U.N. watchdog says Iran is endangering support for nuclear deal
The U.N. nuclear watchdog said on Thursday that Iran was endangering support for a landmark deal with major powers by twice overstepping a "soft" limit on sensitive material.
The International Atomic Energy Agency (IAEA) said in a report last week that Iran had slightly exceeded the 130-tonne limit on its stock of heavy water for a second time since the deal was put in place in January, although it had not concealed the fact and had proposed remedial action.
The six other countries that signed the deal, including the United States, have been muted in their criticism. But there are questions about how U.S. President-elect Donald Trump - who has strongly criticized the deal and said he will "police that contract so tough they (the Iranians) don't have a chance" - would handle any similar case once he takes office.
According to the text of a speech to the IAEA Board of Governors, agency head Yukiya Amano said it was "important that such situations should be avoided in future in order to maintain international confidence" in the implementation of the agreement.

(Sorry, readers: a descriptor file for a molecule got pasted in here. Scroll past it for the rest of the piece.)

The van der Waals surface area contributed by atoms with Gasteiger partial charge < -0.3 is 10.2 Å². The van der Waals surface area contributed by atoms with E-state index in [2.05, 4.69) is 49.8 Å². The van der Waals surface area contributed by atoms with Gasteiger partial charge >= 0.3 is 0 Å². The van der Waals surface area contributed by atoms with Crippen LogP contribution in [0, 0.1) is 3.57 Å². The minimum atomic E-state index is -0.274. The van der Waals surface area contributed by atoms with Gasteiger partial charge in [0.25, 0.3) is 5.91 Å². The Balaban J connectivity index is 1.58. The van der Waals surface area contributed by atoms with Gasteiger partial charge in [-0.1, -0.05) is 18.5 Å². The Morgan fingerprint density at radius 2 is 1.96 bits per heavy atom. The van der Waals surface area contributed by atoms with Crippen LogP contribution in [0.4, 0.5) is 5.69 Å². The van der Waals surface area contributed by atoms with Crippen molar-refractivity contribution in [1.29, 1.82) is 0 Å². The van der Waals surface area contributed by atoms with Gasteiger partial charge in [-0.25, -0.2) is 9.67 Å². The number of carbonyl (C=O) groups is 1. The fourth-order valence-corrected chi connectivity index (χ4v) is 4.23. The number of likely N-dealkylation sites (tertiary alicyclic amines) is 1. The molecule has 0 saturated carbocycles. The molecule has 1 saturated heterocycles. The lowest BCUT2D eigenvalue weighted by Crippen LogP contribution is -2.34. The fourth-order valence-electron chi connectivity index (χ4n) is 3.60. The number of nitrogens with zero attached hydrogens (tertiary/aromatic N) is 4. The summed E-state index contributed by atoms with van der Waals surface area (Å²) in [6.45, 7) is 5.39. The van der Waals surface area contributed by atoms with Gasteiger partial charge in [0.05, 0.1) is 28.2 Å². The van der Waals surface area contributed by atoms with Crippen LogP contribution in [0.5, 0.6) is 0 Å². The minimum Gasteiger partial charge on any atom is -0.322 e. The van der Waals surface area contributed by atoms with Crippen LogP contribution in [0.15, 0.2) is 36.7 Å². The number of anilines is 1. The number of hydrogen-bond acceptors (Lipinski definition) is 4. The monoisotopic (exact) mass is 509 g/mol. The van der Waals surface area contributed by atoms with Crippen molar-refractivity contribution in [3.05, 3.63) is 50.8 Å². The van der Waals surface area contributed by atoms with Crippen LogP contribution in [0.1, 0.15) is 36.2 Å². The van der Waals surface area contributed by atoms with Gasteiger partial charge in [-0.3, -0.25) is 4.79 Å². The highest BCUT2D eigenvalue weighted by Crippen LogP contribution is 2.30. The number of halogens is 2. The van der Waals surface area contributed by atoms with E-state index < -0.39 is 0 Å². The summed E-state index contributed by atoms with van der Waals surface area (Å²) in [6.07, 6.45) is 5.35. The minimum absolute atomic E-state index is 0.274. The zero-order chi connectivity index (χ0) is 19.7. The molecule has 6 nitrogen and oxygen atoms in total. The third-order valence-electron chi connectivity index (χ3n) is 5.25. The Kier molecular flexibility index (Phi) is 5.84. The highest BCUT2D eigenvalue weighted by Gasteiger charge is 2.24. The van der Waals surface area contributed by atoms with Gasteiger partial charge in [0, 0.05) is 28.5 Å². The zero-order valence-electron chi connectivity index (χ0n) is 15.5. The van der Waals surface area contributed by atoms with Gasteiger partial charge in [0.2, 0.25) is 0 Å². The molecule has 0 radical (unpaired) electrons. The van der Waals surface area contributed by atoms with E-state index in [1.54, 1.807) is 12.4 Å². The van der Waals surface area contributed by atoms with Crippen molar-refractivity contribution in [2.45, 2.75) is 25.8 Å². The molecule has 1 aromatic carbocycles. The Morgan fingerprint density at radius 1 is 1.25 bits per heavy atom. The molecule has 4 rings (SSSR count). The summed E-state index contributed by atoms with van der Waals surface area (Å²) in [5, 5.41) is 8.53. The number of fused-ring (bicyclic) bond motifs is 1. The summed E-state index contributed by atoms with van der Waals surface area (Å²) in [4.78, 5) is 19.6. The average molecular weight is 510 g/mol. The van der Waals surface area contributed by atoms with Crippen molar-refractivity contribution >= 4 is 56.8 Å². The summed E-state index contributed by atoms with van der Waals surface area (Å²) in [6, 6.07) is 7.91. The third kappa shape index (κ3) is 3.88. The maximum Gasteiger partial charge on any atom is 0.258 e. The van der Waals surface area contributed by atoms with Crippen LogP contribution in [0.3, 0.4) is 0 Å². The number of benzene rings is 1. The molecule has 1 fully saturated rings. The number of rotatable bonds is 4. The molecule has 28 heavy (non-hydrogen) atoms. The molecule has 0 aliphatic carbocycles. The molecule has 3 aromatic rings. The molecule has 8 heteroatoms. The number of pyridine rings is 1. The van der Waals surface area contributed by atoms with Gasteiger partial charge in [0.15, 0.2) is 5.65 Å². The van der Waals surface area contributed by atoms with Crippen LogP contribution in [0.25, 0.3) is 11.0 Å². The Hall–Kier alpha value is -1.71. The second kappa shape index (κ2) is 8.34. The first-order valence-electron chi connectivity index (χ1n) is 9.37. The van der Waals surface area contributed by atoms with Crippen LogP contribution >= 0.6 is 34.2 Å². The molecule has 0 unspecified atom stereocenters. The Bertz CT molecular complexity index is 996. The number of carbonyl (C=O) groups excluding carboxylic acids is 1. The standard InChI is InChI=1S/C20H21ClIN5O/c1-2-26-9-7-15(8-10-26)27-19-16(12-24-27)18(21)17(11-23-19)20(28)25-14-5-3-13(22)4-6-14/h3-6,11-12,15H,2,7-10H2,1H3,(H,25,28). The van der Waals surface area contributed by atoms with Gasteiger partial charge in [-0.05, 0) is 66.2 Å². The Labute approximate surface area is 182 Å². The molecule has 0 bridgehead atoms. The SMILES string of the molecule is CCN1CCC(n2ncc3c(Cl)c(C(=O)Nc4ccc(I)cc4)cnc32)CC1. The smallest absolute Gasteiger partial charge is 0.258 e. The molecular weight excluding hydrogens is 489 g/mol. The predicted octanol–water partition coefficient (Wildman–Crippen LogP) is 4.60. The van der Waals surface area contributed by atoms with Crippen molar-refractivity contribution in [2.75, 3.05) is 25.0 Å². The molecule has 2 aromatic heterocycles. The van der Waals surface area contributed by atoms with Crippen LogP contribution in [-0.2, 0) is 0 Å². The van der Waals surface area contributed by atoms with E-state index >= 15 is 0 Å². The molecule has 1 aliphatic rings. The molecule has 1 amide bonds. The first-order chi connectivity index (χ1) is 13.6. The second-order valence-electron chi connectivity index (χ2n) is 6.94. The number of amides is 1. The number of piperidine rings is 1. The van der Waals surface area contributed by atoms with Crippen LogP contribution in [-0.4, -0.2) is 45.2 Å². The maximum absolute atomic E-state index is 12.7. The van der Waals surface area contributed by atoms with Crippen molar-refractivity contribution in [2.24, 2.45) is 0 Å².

Last week's report said Amano had expressed concerns to Iran over its stock of heavy water, a material used as a moderator in reactors such as Iran's unfinished one at Arak, which had its core removed and made unusable under the deal.
The international agreement places restrictions on Iran's atomic activities, monitored by the IAEA, in exchange for the lifting of international sanctions against the Islamic Republic.
Rather than setting a strict limit on heavy water as it does for enriched uranium, the deal estimates Iran's needs to be 130 tonnes and says any amount beyond its needs "will be made available for export to the international market".